The New Mexico Bar Exam

Structure, Topics, Dates, Cost, Scores, and Eligibility

Beginning in February 2016, the New Mexico Bar Examination transitioned to the National Conference of Bar Examiners' (NCBE®) Uniform Bar Examination (UBE®) format. This format consists of three components: the Multistate Bar Examination (MBE®), the Multistate Performance Test (MPT®), and the Multistate Essay Examination (MEE®).

Aspiring lawyers who plan to practice in various states can take advantage of the improved score portability across the 41 participating UBE jurisdictions. This guide offers comprehensive information on the NM Bar Exam results, schedules, deadlines, fees, applications, and more.

New Mexico Bar Exam Structure

The New Mexico Bar Exam follows the exam structure of the UBE. Examinees will sit for the MPT and MEE on day one and the MBE on day two. Details regarding the time constraints and content of each component are as follows:

New Mexico Bar Exam follows UBE Structure and format

New Mexico Bar Exam Dates, Requirements, and Scheduling

You can’t pass a test you can’t take. That’s why it’s so important to familiarize yourself with eligibility requirements, filing deadlines, and the scheduling process. Below we provide a simple outline of the most important information you need to know to get started with your NM Bar Exam.

Exam Dates

While there are 3 filing deadlines, we highly recommend filing for the New Mexico Bar Exam as early as possible to avoid progressively higher late fees. See the schedule below for details.

Filing Periods February 27-28, 2024 exam July 30-31, 2024 exam Fee
1st Deadline September 20 January 20 $500
2nd Deadline November 2 April 2 $700
Final Deadline December 2 May 2 $1,000


To sit for the New Mexico Bar Exam, candidates must meet the following criteria:

  • Education — Must hold a Juris Doctor (JD) degree from a law school accredited by the American Bar Association (ABA) or a JD from a non-ABA approved law school and have practice law for four out of the six years preceding the application.
  • Character and Fitness — Must successfully complete a character and fitness evaluation, demonstrating their moral and ethical fitness to practice law in the state.
  • Application — Must submit a completed application by the specified deadline, including all required documents and fees.
  • State-Specific Law Component — Must complete and pass the New Mexico state-specific law course.


To schedule your New Mexico Bar Exam Application appointment, follow these steps:

  1. Create an NCBE Account and obtain an NCBE Account Number
  2. Upload a copy of the NCBE Character and Fitness Application
  3. Register for the correct New Mexico Bar Exam through the NCBE
  4. Upload the NCBE Acknowledgement of Complete Application Page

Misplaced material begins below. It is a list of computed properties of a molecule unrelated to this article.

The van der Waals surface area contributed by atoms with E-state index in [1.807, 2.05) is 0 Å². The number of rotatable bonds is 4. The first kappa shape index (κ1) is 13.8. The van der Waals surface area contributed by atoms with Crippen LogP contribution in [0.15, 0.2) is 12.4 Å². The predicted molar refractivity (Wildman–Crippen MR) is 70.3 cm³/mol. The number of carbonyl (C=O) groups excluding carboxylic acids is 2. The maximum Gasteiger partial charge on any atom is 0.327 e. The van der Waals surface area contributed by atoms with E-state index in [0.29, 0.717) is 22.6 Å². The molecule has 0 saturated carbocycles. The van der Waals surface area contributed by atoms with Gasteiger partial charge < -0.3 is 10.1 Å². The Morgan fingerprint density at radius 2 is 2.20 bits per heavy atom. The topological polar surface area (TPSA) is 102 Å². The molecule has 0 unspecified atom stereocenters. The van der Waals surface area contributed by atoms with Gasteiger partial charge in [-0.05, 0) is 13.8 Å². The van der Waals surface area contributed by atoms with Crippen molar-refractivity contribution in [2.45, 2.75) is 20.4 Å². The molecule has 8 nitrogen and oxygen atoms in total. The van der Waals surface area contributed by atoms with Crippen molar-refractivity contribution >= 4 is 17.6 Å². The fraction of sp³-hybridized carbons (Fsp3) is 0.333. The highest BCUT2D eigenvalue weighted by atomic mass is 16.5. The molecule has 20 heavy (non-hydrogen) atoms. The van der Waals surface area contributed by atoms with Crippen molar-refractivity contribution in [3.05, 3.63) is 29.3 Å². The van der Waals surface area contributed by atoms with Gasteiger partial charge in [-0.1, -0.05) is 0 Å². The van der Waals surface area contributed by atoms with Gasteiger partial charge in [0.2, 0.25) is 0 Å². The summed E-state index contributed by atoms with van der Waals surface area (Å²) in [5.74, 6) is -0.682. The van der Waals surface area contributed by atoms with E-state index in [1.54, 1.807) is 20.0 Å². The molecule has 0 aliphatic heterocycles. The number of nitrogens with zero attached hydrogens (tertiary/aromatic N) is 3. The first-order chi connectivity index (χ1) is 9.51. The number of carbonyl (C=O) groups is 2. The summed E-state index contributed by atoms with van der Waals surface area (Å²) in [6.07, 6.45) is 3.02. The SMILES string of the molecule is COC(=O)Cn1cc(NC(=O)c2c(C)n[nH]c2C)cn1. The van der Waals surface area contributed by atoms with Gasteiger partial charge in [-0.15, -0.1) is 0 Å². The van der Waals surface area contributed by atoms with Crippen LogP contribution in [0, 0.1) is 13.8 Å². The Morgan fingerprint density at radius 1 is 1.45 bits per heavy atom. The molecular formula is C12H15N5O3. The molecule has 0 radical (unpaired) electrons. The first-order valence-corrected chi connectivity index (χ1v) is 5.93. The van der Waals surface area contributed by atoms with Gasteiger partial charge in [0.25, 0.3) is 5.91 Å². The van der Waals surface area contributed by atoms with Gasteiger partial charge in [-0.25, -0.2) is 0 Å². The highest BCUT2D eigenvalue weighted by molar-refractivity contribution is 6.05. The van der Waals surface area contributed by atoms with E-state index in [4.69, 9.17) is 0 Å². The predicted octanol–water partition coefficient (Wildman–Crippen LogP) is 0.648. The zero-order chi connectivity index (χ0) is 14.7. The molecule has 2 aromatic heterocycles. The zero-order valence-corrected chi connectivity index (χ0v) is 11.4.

5. Upload Authorization and Release and Certificate of Understanding Form
  6. Pay the required fee
  7. Upload a copy of a current credit report
  8. Upload the Laptop Release of Liability Form (if applicable)
  9. Upload Non-Standard Testing Accommodations Request Form (PDF) (if applicable)
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Illustration of larceny.

New Mexico Bar Exam Cost and Fees

The application fee for the New Mexico Bar Exam is cheaper ($500) for those who apply with less than one year until they graduate from law school. Examinees who want to take a repeat exam within one year of their failed exam may do so for a fee of $100. In all other cases, the application fee is $1,000. We recommend submitting your application as soon as possible to avoid late fees.

Application Fees
Less than 1 year of law school left $500
Repeat exam within 1 year $100
All other $1,000
Late Fees
First Late +$200
Second Late +$500
Other Application Fees
Admission on Motion $2,500

All fees are non-refundable. Remittances for fees must be made payable to the New Mexico Board of Bar Examiners.

Cost-Saving Options

A $500 to $1,000 application fee isn't cheap. Neither is law school. Fortunately, there are cost-saving options available to eligible candidates. The University of New Mexico (UNM), for example, offers a Bar Examination Scholarship and Loans every year to graduating third-year law students to aid their preparation for the bar exam.

UNM isn't your only option. Check out the AccessLex Institute Law School Scholarship Databank for a scholarship that may be better suited to your situation. The ABA, which offers 100+ opportunities and programs for young lawyers and law students, is also worth looking into. Even if you don’t qualify for a scholarship, there are some basic things you can do to save money while preparing for the bar exam:

  • Join a study group and split the cost of bar exam preparation materials among group members.
  • Research free or low-cost study online study materials like past bar exam questions and answers to supplement commercial study aids.
  • Some bar exam prep companies offer discounts or promotions to students who register early or refer friends to their program.

New Mexico Bar Exam Subjects and Topics